A lack of suitably qualified teachers and conservative family attitudes mean Chinese schoolchildren are missing out on a formal sex education, observers say.
According to Li Hongyan, national programme officer at the Unesco Beijing cluster office, demand for sex education “far exceeds supply”.
“Family should be where sex education is first taught, but parents tend to shift the responsibility to schools because of their limited knowledge or personal values,” she said.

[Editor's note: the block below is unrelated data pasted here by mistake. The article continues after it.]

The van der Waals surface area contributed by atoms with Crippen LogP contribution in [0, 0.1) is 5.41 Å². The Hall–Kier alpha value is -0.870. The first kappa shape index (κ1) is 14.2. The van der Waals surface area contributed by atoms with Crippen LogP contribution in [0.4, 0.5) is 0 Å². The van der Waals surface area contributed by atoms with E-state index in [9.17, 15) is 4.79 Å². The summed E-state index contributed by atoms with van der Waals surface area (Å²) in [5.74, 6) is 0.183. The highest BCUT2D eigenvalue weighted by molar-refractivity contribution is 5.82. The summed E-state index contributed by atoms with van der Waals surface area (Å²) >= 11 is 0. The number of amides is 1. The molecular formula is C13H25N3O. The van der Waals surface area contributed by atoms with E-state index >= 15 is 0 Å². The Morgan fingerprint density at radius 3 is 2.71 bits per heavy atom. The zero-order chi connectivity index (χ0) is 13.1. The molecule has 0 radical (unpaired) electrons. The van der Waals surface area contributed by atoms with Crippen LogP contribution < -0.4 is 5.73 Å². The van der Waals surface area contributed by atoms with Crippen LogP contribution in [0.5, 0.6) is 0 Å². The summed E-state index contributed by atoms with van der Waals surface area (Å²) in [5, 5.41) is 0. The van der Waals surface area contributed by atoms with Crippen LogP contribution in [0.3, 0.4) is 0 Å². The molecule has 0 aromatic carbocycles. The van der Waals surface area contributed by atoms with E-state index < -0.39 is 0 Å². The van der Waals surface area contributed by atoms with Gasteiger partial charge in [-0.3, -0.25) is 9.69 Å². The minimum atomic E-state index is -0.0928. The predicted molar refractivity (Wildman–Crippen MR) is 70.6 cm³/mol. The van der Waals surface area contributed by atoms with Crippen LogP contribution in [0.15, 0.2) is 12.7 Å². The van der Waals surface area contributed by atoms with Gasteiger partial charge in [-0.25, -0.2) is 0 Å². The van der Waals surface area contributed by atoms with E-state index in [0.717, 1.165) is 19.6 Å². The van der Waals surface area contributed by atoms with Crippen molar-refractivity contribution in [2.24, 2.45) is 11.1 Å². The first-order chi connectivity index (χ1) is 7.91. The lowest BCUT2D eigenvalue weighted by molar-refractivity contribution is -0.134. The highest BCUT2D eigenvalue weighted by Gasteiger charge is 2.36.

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“But schools also face many challenges, including the lack of specialist teachers and possible objections from parents.”
Sex education has been a mandatory part of the school curriculum in China since 2011, but Li said there was a lack of training programmes for teachers, with Chengdu